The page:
This is certainly not the way I wanted it to happen, but the Trans-Pacific Partnership is dead. Personally, I’d take neoliberalism and the TPP over Trumpism and no TPP any day. The killing of the TPP in this fashion really isn’t going to solve any of the problems with it. The Trump administration is still going to be a boon for corporate domination, for pharmaceutical companies, and for employers seeking to exploit workers. I can’t really comment on how this affects U.S. relationships with its allies in Asia but given the utter disaster that Trump’s foreign policy is going to be, I imagine China is going to be a huge winner in the next 4 years with or without the TPP. Not subjecting even more workers and more national laws to the ISDS courts is a good thing. Rejecting the TPP is at least a sign that maybe, just maybe, the U.S. is going to start revisiting its 50 year tradition of encouraging American jobs to go overseas and then call anyone who questions that as the greatest thing in history a moral monster. But then we all know the Trump administration isn’t going to do anything to keep American workers employed. And this is more about hating Obama and denying him a policy goal than any actual opposition to anything in the TPP.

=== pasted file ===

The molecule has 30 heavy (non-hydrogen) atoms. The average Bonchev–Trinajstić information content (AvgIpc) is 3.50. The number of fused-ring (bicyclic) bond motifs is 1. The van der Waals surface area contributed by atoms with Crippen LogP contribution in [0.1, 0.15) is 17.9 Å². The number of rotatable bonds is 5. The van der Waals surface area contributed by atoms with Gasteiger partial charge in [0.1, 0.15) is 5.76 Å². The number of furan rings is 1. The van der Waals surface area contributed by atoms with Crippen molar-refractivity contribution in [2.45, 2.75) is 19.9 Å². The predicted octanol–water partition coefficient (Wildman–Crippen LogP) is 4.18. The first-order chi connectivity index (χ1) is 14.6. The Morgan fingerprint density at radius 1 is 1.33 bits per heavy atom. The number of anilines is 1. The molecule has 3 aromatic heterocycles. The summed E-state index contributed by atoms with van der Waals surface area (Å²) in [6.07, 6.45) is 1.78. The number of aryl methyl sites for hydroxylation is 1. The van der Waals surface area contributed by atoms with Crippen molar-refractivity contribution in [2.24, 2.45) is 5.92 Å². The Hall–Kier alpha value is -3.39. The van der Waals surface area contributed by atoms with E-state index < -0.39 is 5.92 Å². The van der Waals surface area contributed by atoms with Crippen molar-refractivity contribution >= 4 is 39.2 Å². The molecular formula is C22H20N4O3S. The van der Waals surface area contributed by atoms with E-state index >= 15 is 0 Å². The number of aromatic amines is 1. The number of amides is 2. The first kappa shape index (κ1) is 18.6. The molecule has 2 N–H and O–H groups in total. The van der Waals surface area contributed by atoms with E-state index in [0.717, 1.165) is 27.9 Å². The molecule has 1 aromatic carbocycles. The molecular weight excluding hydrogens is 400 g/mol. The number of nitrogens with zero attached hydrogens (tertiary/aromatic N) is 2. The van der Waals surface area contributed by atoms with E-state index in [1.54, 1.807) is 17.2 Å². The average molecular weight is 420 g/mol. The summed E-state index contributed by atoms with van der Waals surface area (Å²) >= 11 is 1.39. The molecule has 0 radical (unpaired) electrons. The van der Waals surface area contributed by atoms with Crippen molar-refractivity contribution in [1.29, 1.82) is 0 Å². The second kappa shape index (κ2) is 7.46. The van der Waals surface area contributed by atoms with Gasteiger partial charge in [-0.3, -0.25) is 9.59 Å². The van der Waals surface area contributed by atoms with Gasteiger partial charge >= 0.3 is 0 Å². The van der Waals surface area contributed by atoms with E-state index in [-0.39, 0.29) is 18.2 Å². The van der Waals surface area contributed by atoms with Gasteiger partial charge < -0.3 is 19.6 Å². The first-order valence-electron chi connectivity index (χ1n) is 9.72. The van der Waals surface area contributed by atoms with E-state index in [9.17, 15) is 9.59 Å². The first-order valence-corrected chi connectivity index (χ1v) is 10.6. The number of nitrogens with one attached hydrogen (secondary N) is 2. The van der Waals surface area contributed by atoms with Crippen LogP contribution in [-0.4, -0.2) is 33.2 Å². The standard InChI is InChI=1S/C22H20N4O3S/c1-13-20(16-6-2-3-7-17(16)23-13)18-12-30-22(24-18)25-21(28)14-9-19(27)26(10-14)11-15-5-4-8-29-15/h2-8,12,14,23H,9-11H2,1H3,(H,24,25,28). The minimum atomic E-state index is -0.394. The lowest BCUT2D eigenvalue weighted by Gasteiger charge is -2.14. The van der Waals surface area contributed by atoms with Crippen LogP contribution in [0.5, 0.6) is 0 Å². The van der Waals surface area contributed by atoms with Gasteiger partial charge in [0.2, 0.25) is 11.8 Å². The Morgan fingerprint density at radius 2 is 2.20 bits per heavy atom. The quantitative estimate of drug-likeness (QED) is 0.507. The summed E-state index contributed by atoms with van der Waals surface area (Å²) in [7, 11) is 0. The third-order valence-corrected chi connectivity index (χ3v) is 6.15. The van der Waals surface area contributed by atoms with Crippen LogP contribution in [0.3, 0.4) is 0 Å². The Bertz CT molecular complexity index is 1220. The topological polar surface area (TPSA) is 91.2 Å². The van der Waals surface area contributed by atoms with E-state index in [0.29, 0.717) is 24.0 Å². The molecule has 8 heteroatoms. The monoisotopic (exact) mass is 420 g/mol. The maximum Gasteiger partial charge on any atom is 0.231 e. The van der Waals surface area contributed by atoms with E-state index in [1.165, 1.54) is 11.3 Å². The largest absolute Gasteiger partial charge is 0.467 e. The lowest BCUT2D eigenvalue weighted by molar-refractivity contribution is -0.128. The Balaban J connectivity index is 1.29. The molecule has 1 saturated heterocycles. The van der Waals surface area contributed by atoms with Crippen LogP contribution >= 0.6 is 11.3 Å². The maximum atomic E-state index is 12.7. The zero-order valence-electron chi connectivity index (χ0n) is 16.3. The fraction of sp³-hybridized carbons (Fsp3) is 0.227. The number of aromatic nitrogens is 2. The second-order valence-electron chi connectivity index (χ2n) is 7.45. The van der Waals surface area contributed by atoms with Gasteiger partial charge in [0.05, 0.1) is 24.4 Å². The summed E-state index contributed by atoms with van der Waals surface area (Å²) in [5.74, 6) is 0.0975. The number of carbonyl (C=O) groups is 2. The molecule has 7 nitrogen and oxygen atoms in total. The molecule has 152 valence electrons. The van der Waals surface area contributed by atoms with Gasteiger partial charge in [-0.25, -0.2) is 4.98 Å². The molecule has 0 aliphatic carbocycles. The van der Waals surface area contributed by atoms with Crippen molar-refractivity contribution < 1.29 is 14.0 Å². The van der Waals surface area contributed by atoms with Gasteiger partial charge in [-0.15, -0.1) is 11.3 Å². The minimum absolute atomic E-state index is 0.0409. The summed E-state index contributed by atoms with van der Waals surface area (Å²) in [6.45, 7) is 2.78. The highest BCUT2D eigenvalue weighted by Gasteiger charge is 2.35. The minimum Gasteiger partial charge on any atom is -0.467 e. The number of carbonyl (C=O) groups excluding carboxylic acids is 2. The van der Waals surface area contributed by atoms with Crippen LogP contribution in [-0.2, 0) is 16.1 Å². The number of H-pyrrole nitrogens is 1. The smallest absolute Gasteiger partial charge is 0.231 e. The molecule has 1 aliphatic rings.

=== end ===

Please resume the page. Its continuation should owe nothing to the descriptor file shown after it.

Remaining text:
In the hell that is to come, it’s important not only to fight but also to still articulate a more just world for global workers. What I called for in Out of Sight seems even farther away than ever, but nevertheless, I still believe in the ideas of global workplace standards and enforceable labor rights across the world as the future for which we should envision and demand.